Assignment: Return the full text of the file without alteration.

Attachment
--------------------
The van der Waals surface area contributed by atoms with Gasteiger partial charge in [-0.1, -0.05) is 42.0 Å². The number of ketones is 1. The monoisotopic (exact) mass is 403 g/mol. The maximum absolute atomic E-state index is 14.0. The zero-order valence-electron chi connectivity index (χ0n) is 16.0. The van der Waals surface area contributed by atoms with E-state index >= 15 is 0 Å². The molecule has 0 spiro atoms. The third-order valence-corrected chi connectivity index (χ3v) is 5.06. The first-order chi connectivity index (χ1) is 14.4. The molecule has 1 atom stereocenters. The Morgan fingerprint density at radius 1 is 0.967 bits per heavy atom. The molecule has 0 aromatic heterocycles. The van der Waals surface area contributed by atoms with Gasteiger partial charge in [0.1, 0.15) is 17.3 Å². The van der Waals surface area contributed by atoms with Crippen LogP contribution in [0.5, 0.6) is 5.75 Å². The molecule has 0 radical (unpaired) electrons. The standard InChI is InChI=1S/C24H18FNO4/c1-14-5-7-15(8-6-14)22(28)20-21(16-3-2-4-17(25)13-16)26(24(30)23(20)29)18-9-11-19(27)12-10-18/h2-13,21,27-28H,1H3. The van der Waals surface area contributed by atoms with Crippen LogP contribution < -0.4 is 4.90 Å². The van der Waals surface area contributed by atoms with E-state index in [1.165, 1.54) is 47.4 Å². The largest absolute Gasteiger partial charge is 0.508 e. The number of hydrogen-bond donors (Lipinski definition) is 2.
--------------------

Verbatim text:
The van der Waals surface area contributed by atoms with Gasteiger partial charge in [-0.1, -0.05) is 42.0 Å². The number of ketones is 1. The monoisotopic (exact) mass is 403 g/mol. The maximum absolute atomic E-state index is 14.0. The zero-order valence-electron chi connectivity index (χ0n) is 16.0. The van der Waals surface area contributed by atoms with E-state index >= 15 is 0 Å². The molecule has 0 spiro atoms. The third-order valence-corrected chi connectivity index (χ3v) is 5.06. The first-order chi connectivity index (χ1) is 14.4. The molecule has 1 atom stereocenters. The Morgan fingerprint density at radius 1 is 0.967 bits per heavy atom. The molecule has 0 aromatic heterocycles. The van der Waals surface area contributed by atoms with Gasteiger partial charge in [0.1, 0.15) is 17.3 Å². The van der Waals surface area contributed by atoms with Crippen LogP contribution in [0.5, 0.6) is 5.75 Å². The molecule has 0 radical (unpaired) electrons. The standard InChI is InChI=1S/C24H18FNO4/c1-14-5-7-15(8-6-14)22(28)20-21(16-3-2-4-17(25)13-16)26(24(30)23(20)29)18-9-11-19(27)12-10-18/h2-13,21,27-28H,1H3. The van der Waals surface area contributed by atoms with Crippen LogP contribution < -0.4 is 4.90 Å². The van der Waals surface area contributed by atoms with E-state index in [1.165, 1.54) is 47.4 Å². The largest absolute Gasteiger partial charge is 0.508 e. The number of hydrogen-bond donors (Lipinski definition) is 2.